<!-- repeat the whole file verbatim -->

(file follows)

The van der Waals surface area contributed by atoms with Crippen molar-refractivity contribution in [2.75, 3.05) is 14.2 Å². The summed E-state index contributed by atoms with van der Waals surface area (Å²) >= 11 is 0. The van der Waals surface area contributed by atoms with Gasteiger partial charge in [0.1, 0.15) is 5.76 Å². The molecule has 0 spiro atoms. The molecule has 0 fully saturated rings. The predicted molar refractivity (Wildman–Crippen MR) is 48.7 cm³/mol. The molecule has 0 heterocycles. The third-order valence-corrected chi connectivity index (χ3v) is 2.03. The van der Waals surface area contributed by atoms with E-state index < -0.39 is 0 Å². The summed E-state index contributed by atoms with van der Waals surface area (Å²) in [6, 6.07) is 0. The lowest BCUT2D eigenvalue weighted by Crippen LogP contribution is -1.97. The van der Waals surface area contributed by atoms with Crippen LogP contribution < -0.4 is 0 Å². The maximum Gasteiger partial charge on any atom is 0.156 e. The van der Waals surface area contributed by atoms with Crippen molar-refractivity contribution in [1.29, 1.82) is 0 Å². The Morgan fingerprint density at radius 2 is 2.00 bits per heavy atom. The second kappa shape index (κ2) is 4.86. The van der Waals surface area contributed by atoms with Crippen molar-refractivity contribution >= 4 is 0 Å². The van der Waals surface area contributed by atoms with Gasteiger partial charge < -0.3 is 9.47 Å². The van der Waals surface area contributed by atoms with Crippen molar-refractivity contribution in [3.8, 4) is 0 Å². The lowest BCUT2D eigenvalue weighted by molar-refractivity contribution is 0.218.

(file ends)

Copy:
The van der Waals surface area contributed by atoms with Crippen molar-refractivity contribution in [2.75, 3.05) is 14.2 Å². The summed E-state index contributed by atoms with van der Waals surface area (Å²) >= 11 is 0. The van der Waals surface area contributed by atoms with Gasteiger partial charge in [0.1, 0.15) is 5.76 Å². The molecule has 0 spiro atoms. The molecule has 0 fully saturated rings. The predicted molar refractivity (Wildman–Crippen MR) is 48.7 cm³/mol. The molecule has 0 heterocycles. The third-order valence-corrected chi connectivity index (χ3v) is 2.03. The van der Waals surface area contributed by atoms with E-state index < -0.39 is 0 Å². The summed E-state index contributed by atoms with van der Waals surface area (Å²) in [6, 6.07) is 0. The lowest BCUT2D eigenvalue weighted by Crippen LogP contribution is -1.97. The van der Waals surface area contributed by atoms with Crippen LogP contribution < -0.4 is 0 Å². The maximum Gasteiger partial charge on any atom is 0.156 e. The van der Waals surface area contributed by atoms with Crippen molar-refractivity contribution in [1.29, 1.82) is 0 Å². The Morgan fingerprint density at radius 2 is 2.00 bits per heavy atom. The second kappa shape index (κ2) is 4.86. The van der Waals surface area contributed by atoms with Crippen molar-refractivity contribution >= 4 is 0 Å². The van der Waals surface area contributed by atoms with Gasteiger partial charge < -0.3 is 9.47 Å². The van der Waals surface area contributed by atoms with Crippen molar-refractivity contribution in [3.8, 4) is 0 Å². The lowest BCUT2D eigenvalue weighted by molar-refractivity contribution is 0.218.